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Increases in marketing spending are often ineffective. So streamline it now to maximise impact. Although many companies have increased their marketing spending over the past decade, the impact of this spend has often been ineffective.

Take the guesswork out of marketing spend

Although many companies have increased their marketing spending over the past decade, the impact of this spend has often been ineffective. Since 1992, measured advertising expenditure has grown by 50 per cent, but these increases have led to increases in sales in only 50 per cent of cases examined. It is not only advertising that is suffering from questionable effectiveness – analysis of trade promotions suggests that 80 per cent of all promotions are unprofitable and have no useful long-term effects.

Cranfield started research into marketing spending effectiveness in 1995, and in 1998 it established the marketing value added best practice research club. Today the club has 20 members, including Diageo, Unilever, HSBC, Barclays, AXA, BT and Hewlett-Packard.

Today, in a potentially long period of slowed economic growth, it is crucial that businesses streamline and restructure their marketing spending by adopting a “do more with less” approach. This will require the management of marketing spending as both a cost and an investment.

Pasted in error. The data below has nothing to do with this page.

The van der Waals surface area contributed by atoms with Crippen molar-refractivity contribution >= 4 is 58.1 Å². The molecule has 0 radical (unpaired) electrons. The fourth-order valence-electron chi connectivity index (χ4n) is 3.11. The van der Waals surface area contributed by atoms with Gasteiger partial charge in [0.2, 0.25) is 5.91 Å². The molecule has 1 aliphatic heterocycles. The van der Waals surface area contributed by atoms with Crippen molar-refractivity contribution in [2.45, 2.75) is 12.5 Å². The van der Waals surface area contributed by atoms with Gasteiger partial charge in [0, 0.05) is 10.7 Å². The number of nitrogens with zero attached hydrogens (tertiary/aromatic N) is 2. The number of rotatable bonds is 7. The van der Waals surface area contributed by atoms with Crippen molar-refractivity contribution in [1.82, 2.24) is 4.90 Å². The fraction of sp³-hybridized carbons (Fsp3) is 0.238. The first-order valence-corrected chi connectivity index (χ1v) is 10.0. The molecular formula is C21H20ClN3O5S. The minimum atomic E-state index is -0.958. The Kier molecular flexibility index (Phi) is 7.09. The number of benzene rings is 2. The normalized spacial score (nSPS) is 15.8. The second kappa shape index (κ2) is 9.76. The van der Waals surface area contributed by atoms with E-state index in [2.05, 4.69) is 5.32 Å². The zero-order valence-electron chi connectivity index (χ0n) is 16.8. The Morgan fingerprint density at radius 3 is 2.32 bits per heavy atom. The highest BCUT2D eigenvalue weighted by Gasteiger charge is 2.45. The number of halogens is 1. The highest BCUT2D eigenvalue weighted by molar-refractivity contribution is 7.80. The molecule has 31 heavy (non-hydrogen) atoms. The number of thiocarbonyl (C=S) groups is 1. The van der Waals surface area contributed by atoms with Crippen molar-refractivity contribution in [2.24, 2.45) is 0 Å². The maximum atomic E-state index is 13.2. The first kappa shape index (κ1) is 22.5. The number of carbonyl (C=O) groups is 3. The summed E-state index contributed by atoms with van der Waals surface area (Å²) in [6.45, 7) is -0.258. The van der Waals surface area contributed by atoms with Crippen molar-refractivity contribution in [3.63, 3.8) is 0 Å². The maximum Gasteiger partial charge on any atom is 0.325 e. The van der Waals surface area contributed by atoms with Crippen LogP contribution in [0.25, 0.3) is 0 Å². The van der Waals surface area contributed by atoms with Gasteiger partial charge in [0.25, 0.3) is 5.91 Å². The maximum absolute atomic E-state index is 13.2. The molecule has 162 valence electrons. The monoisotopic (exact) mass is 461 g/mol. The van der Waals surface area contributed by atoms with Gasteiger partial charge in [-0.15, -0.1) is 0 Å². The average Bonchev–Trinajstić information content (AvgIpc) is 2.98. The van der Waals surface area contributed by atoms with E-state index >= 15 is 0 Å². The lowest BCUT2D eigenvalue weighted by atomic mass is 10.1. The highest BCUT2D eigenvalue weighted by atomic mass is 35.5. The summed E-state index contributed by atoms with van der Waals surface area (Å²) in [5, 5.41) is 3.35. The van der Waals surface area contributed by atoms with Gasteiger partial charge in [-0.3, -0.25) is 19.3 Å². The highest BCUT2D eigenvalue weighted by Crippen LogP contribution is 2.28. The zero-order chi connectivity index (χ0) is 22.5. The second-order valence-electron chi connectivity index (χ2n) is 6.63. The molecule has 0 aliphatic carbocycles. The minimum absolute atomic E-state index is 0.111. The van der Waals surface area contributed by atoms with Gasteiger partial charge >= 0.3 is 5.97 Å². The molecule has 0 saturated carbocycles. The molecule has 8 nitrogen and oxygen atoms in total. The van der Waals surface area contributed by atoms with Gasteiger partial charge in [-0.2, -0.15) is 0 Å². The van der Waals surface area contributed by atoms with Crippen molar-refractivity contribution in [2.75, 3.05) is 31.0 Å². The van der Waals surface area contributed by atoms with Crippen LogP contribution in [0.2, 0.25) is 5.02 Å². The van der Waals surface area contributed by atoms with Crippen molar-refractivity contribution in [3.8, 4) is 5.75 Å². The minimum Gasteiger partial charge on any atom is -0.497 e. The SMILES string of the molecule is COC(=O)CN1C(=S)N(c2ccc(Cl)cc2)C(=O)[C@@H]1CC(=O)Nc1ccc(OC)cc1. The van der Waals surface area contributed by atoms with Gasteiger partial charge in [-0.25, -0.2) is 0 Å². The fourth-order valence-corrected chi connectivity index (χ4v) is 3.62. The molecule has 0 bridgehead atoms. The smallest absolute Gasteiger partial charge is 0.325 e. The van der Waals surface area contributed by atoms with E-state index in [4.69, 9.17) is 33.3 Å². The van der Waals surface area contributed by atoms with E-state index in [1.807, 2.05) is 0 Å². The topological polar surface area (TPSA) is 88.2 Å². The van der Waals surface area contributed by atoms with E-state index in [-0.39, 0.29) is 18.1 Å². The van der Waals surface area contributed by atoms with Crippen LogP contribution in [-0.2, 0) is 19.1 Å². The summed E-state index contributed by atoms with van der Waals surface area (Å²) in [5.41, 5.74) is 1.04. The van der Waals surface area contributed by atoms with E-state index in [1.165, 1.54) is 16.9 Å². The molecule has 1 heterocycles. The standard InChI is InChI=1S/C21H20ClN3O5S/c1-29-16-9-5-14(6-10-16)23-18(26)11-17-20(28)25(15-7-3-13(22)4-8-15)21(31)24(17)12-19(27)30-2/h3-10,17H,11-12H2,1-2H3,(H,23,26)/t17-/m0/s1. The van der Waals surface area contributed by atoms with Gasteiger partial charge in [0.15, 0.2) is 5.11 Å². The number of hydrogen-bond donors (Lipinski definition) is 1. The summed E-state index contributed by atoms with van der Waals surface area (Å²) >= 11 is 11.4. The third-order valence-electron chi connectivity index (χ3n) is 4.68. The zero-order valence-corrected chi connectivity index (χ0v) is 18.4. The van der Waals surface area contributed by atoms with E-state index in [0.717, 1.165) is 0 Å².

The research club has established three key themes and several practical steps that management can take, as follows.
Rigorously manage spending. Know what marketing spending buys. Cut back marketing waste. Reallocate and challenge spending.
Add focused analytical rigour. Define objectives and tasks. Establish a fact base. Raise standards and consistency of measurement. Test critical marketing hypotheses.
Gain credibility for marketing spending. Analyse cause and effect. Make evaluation transparent. Communicate marketing's value.
Strategic purchasing of manufacturing and administrative factors has become an accepted practice to control costs and improve efficiency. Yet for a variety of reasons, marketing spending has not been managed as efficiently. Marketing managers tend to inherit budgets and allocations unquestioningly from their predecessors. They select agencies and creative executions, and negotiate costs of media and agency fees, despite having few or no relevant metrics to manage good purchasing behaviour.